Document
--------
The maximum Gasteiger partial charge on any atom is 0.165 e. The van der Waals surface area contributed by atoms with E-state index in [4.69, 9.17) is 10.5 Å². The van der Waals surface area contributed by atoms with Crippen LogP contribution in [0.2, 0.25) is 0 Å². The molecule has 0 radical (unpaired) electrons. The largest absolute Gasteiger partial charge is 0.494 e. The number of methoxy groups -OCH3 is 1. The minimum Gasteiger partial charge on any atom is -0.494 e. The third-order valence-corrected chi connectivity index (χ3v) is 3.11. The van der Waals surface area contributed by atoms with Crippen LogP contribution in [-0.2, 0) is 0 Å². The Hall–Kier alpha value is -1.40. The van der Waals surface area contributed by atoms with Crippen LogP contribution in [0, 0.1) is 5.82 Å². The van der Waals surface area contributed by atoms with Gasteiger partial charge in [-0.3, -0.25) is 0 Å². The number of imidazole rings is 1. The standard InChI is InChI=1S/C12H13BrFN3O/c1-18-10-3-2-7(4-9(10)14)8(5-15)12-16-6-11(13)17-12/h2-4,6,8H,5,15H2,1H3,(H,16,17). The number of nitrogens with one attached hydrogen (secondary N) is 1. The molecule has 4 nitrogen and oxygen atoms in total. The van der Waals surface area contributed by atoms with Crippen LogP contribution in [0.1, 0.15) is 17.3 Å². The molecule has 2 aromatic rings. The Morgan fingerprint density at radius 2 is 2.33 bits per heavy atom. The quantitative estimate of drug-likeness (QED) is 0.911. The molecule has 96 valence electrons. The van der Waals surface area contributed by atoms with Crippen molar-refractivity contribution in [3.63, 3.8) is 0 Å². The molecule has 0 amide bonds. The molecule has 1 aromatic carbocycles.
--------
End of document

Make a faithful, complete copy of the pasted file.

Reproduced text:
The maximum Gasteiger partial charge on any atom is 0.165 e. The van der Waals surface area contributed by atoms with E-state index in [4.69, 9.17) is 10.5 Å². The van der Waals surface area contributed by atoms with Crippen LogP contribution in [0.2, 0.25) is 0 Å². The molecule has 0 radical (unpaired) electrons. The largest absolute Gasteiger partial charge is 0.494 e. The number of methoxy groups -OCH3 is 1. The minimum Gasteiger partial charge on any atom is -0.494 e. The third-order valence-corrected chi connectivity index (χ3v) is 3.11. The van der Waals surface area contributed by atoms with Crippen LogP contribution in [-0.2, 0) is 0 Å². The Hall–Kier alpha value is -1.40. The van der Waals surface area contributed by atoms with Crippen LogP contribution in [0, 0.1) is 5.82 Å². The van der Waals surface area contributed by atoms with Gasteiger partial charge in [-0.3, -0.25) is 0 Å². The number of imidazole rings is 1. The standard InChI is InChI=1S/C12H13BrFN3O/c1-18-10-3-2-7(4-9(10)14)8(5-15)12-16-6-11(13)17-12/h2-4,6,8H,5,15H2,1H3,(H,16,17). The number of nitrogens with one attached hydrogen (secondary N) is 1. The molecule has 4 nitrogen and oxygen atoms in total. The van der Waals surface area contributed by atoms with Crippen LogP contribution in [0.1, 0.15) is 17.3 Å². The molecule has 2 aromatic rings. The Morgan fingerprint density at radius 2 is 2.33 bits per heavy atom. The quantitative estimate of drug-likeness (QED) is 0.911. The molecule has 96 valence electrons. The van der Waals surface area contributed by atoms with Crippen molar-refractivity contribution in [3.63, 3.8) is 0 Å². The molecule has 0 amide bonds. The molecule has 1 aromatic carbocycles.